Women Lack Investment Knowledge
Nothing can be further from the truth. Financial literacy has nothing to do with gender. A study on financial literacy found women are knowledgeable but they often lack the confidence that men can easily muster up. Again, the lack of confidence owes to the essentialist idea that women lack investing skills. So in a way, it’s like a vicious loop.
Women have the same skills as seasoned investors. Fidelity’s research shows men save 7.9% of their salaries while women save 8.4%. A good investor knows the importance of saving regularly. Since women are doing just that, they must be good on the investment front.
The flip side of confidence is you fail to see the risk areas. A study done by an economist called Terrance Odean shows that men invest more often than women, but the odds of failure are higher for men.
Some argue women don’t possess diverse investment skills. They are wrong. Women possess skills that are as diverse as men’s. Let me cite the Merrill Lynch survey, done on 5000 people. Among the surveyees, 55% men and 50% women said they extend their investing skills to other areas in finance.
There was a gap of 5%. For high-income women, the gap is even smaller. Members of the high-income group are privileged enough to access financial information from trusted sources, have contacts who can introduce them to the right people and give them right advice. Apparently, women are taking advantage of all these perks and in the process of building a diversified investment portfolio.
Society will continue to progress. The old values will lose significance, the new values will become mainstream. A day will come when there will be no need to counter the deep-rooted superstition about women’s inability to manage money or invest because people will mature enough to laugh out all the misconceptions that we have discussed here.
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Tina Roth is the personal finance blogger and her personal finance blog is the answer to the very basic questions around personal finance. A writer by day and a reader by night, she loves to discuss frugality and unique money saving ideas. Find her on twitter here: @profinanceblog.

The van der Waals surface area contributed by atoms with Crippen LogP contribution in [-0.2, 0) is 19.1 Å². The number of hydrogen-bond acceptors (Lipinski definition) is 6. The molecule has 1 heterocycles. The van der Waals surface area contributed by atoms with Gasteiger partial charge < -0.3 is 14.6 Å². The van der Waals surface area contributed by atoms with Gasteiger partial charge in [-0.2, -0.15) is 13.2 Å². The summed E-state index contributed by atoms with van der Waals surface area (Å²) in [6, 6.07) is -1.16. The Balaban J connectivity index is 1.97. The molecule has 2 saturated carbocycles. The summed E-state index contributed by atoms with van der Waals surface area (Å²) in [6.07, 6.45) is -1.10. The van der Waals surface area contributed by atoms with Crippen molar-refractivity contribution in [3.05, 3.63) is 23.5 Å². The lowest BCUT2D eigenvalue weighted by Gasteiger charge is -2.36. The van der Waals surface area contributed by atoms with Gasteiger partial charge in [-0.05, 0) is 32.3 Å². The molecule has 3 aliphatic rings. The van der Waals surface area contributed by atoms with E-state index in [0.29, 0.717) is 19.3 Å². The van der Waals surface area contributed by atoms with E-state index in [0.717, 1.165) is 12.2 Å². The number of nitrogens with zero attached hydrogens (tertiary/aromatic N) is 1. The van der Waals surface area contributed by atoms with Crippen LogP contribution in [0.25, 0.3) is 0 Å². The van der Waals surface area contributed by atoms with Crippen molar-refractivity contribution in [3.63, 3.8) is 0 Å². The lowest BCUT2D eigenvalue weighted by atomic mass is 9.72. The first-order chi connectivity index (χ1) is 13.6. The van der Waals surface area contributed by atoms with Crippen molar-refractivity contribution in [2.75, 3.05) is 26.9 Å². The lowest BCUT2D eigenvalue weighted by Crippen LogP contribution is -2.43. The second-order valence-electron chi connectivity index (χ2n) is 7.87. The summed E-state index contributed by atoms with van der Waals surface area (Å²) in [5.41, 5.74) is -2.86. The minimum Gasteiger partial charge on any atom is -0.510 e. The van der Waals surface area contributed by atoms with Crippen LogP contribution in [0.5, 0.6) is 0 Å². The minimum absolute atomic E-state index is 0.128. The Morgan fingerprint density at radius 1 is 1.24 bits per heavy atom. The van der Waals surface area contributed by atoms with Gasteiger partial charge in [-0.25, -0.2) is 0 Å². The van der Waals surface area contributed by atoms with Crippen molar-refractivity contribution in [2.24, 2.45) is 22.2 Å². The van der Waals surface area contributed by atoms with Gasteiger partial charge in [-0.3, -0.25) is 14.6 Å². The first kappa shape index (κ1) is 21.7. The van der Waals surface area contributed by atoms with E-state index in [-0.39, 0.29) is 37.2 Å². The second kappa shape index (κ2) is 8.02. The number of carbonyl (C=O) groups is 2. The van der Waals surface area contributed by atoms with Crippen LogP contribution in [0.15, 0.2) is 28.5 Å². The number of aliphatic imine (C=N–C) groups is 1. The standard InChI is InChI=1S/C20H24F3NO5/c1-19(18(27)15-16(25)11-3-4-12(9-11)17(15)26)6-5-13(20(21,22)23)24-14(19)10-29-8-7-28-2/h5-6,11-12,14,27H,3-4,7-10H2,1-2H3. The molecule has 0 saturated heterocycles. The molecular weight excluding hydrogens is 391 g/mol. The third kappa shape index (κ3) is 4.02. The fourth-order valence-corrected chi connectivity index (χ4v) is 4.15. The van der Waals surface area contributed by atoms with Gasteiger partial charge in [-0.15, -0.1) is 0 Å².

Although women have come a long way in society as Tina mentioned, there still are many disparities between genders. Women earn less than men in virtually every occupation where there is substantial data. In 2015, female full-time workers made only 80 cents for every dollar earned by men. Those numbers add up quickly. According to a recent CNN article, in 2014 the median income for men was $50,383, whereas for women it was $39,621. That breaks down to a $10,762 annual difference or $897 per month. The numbers get even worse when you take into account minority women.
The wage gap alone puts women at a disadvantage for paying down debt and investing for retirement. According to a recent Time article, a woman who works full-time over a 40 year period loses $435,480 in lifetime income. Although women have better money management skills than assumed by society, it still puts us at a disadvantage.
All is not lost, though. It is important for women who want to get ahead in their finances to truly focus on good money management skills and saving often for retirement. If you are looking to discuss, your financial skills on a more personal level with me, schedule a free 15-minute consultation here.